Criteria For A Great/Bad Race Experience

What is your criteria for a great or a horrible race experience?  I’m not talking about your performance, getting a PR, or crashing at an event.  Today I want to discuss what factors about a race make for a good experience or a terrible one.  This topic came up the other day as we were figuring out our Turkey Trot plans and I thought it was worth a post and wanted to hear your thoughts.

Great Experiences:

Aid Stations:  One of the best races, in my opinion, is the Chicago Marathon.  Race Director Carey Pinkowski has worked to cover all of his bases to ensure that every runner has a great time on the course.  Several years ago the weather was terribly hot and as the race went on, they ran out of water.  They also had a shortage of port-a-potties on the course one year.  Now he makes certain they have more than enough water and there is an abundance of facilities throughout the course.

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Chicago has so many aid stations and so many options that you almost feel like they are the cheerleaders of the course.  Even if there wasn’t a single spectator along those 26.2 miles, the amenities alone would have you covered.

Swag:  A great way to start a good experience is to hand out sweet swag at packet pickup.  Grandma’s Marathon had custom socks.  The Cherry Festival Half Marathon handed out wine glasses.  Give me something sweet before I even get to run and you win my heart over.

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Post Race Goodies:  Hand me just a water bottle at the end of a race and unless I got to run for a very low registration fee, I am going to be super disappointed.  One of the first races that my husband and I did together was the Hudson Valley 15k in Upstate New York.  The race finished in the parking lot of a restaurant.  There was an awesome spread of eggs, pasta, sausage, and garlic bread.  Feed a hungry runner and they will definitely leave happy.

Beautiful Courses:  Even if there isn’t a lot of support along a course, if the scenery is great, I will definitely enjoy myself.  Both the Charlevoix Marathon and Run For The Red Pocono Marathon are smaller and head into quiet areas where there are very few crowds.  However both races have gorgeous and very different views.  One rolls through the mountains and the other along Lake Michigan.

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Show Your Racers Some Love: The Chicago Spring Half Marathon has first aid support via bikes along the race course.  While coaching one year, I had multiple people ride by and ask how I was doing because I was 20+ weeks pregnant.  The Pocono Marathon had age group awards and I had to leave before they were handed out.  Within days, my award arrived at my door and was big and beautiful.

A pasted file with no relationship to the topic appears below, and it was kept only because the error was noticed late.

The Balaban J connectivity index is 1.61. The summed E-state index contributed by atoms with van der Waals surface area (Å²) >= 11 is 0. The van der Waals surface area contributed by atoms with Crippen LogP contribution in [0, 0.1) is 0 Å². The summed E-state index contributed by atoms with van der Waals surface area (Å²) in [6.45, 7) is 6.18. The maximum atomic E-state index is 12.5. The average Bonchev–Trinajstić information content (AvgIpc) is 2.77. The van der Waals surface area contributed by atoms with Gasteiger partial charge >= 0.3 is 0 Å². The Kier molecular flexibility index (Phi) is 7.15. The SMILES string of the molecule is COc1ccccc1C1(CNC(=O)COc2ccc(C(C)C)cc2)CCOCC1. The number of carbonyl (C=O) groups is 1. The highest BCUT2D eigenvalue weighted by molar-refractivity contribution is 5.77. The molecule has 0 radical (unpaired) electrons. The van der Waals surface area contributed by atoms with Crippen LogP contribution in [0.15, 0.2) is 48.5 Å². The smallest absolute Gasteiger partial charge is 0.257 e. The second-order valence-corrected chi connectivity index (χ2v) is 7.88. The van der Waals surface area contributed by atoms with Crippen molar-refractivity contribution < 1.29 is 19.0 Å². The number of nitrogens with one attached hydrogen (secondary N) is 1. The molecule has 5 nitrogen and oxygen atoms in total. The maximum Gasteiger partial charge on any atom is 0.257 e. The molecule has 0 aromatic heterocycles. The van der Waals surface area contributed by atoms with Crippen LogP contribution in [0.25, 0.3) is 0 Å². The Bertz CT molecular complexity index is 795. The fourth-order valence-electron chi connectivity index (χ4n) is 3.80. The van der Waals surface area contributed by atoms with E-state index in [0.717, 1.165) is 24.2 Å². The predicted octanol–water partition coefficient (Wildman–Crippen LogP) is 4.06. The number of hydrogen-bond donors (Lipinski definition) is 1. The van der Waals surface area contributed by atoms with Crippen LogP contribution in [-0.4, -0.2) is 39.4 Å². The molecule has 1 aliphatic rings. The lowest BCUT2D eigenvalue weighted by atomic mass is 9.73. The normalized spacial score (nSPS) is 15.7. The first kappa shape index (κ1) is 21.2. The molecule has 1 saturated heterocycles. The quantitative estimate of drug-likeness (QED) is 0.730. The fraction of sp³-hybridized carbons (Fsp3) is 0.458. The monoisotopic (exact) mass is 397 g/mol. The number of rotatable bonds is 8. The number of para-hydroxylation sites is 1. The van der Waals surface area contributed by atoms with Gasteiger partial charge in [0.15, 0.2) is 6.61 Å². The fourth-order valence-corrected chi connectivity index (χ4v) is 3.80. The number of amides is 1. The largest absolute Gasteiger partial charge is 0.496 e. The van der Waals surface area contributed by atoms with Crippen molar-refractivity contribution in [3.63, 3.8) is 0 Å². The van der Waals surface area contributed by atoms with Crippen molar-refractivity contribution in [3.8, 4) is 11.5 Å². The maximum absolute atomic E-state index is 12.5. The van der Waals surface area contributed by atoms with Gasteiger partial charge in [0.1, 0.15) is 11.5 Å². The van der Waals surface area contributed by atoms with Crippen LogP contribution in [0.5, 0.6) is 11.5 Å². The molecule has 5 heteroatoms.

Bad Experiences:  

Where Did The Facilities Go?:  Runners have one thing in common.  We all have to go and we all want to hurry up and go.  Nothing is more infuriating than waiting in line for an hour and nearly missing your race because there aren’t enough restrooms.  Grandma’s Marathon in 2016 was one giant hot mess.  They actually had plenty of facilities but placed them in such a manner that half of them were unreachable.  It also happened the year before too!

Congestion:  You are going to see a theme here in the next few bullet points.  Several years ago I ran the Hot Chocolate 15k in Chicago.  When a race has almost as many participants as the Chicago Marathon, zero corrals, and 5k and 15k participants running the first two miles together, you are going to end up with some very pissed off runners.  I love the 15k distance, but don’t expect a PR at this event unless you shimmy yourself up to the front of the line.  The finish was slightly redeeming with chocolate everything.

Painful Packet Pickup:  While I lucked out and did’t have this experience, many of my runners had a horrible experience at the Hot Chocolate packet pickup one year when the computers went down and people were waiting in line for hours for their packets.  The Chicago Marathon again takes the cake for this one when you walk in and out of there in 5 minutes with your packet and shirt at the giant expo.  No one needs to be on their feet all day before they run.

Annoying Crew On The Course:  My first experience was actually at the Charlevoix Marathon when a volunteer nearly tripped me running across the course to hand someone water.  Next, it happened at the Hot Chocolate 15k when the aid stations created narrow tunnels to hand out marshmallows and other goodies.  Stand to the side and give people space.  If we want sugar on the course, we will come up to you!

Not Taking Care Of Your Runners:  Look out for a huge rant here.  Ram Racing (the same company that does the Hot Chocolate races) hosts the North Shore Turkey Trot 10k on Thanksgiving and it has become a family tradition.  Every year a large group friends and family meet to do this event.  I love to eat and this is the perfect way for me to break a sweat and feel a tad less guilty about my overindulgence later in the day.

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This is a pricey race for a 10k ($50+)  and you don’t get a whole lot in exchange.  As their signature, they do give you something cool at packet pick up.  In years past it has been a bright yellow fleece hoodie, turkey flannel pants, a crazy furry hat, and last year a black pullover.  I will hand them this.